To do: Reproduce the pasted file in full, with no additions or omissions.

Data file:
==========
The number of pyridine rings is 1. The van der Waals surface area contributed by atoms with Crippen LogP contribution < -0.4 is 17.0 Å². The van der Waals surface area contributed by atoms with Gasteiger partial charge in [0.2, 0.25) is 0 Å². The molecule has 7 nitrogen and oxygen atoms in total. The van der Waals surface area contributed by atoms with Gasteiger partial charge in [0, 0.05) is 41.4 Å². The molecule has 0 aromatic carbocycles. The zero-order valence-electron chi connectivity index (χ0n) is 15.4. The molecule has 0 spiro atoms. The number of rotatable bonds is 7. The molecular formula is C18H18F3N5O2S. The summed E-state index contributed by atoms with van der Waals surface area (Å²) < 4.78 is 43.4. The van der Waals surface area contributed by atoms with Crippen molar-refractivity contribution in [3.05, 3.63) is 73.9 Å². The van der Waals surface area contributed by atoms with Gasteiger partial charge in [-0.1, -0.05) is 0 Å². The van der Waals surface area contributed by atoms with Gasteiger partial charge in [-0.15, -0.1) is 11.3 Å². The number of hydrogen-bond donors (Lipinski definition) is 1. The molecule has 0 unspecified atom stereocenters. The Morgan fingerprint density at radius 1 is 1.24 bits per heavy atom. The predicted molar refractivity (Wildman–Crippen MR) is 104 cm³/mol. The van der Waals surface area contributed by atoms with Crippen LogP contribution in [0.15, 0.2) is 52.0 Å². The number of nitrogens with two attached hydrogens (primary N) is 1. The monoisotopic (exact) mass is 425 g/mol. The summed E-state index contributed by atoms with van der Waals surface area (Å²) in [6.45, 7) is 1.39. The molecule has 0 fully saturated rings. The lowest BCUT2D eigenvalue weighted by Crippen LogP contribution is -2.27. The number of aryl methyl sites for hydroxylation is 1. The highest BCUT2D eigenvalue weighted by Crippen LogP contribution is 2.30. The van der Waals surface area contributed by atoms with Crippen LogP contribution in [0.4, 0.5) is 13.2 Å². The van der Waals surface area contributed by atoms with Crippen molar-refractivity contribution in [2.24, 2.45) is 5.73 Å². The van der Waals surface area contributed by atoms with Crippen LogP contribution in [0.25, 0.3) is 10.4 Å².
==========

The number of pyridine rings is 1. The van der Waals surface area contributed by atoms with Crippen LogP contribution < -0.4 is 17.0 Å². The van der Waals surface area contributed by atoms with Gasteiger partial charge in [0.2, 0.25) is 0 Å². The molecule has 7 nitrogen and oxygen atoms in total. The van der Waals surface area contributed by atoms with Gasteiger partial charge in [0, 0.05) is 41.4 Å². The molecule has 0 aromatic carbocycles. The zero-order valence-electron chi connectivity index (χ0n) is 15.4. The molecule has 0 spiro atoms. The number of rotatable bonds is 7. The molecular formula is C18H18F3N5O2S. The summed E-state index contributed by atoms with van der Waals surface area (Å²) < 4.78 is 43.4. The van der Waals surface area contributed by atoms with Crippen molar-refractivity contribution in [3.05, 3.63) is 73.9 Å². The van der Waals surface area contributed by atoms with Gasteiger partial charge in [-0.1, -0.05) is 0 Å². The van der Waals surface area contributed by atoms with Gasteiger partial charge in [-0.15, -0.1) is 11.3 Å². The number of hydrogen-bond donors (Lipinski definition) is 1. The molecule has 0 unspecified atom stereocenters. The Morgan fingerprint density at radius 1 is 1.24 bits per heavy atom. The predicted molar refractivity (Wildman–Crippen MR) is 104 cm³/mol. The van der Waals surface area contributed by atoms with Crippen LogP contribution in [0.15, 0.2) is 52.0 Å². The number of nitrogens with two attached hydrogens (primary N) is 1. The monoisotopic (exact) mass is 425 g/mol. The summed E-state index contributed by atoms with van der Waals surface area (Å²) in [6.45, 7) is 1.39. The molecule has 0 fully saturated rings. The lowest BCUT2D eigenvalue weighted by Crippen LogP contribution is -2.27. The number of aryl methyl sites for hydroxylation is 1. The highest BCUT2D eigenvalue weighted by Crippen LogP contribution is 2.30. The van der Waals surface area contributed by atoms with Crippen LogP contribution in [0.4, 0.5) is 13.2 Å². The van der Waals surface area contributed by atoms with Crippen molar-refractivity contribution in [2.24, 2.45) is 5.73 Å². The van der Waals surface area contributed by atoms with Crippen LogP contribution in [0.25, 0.3) is 10.4 Å².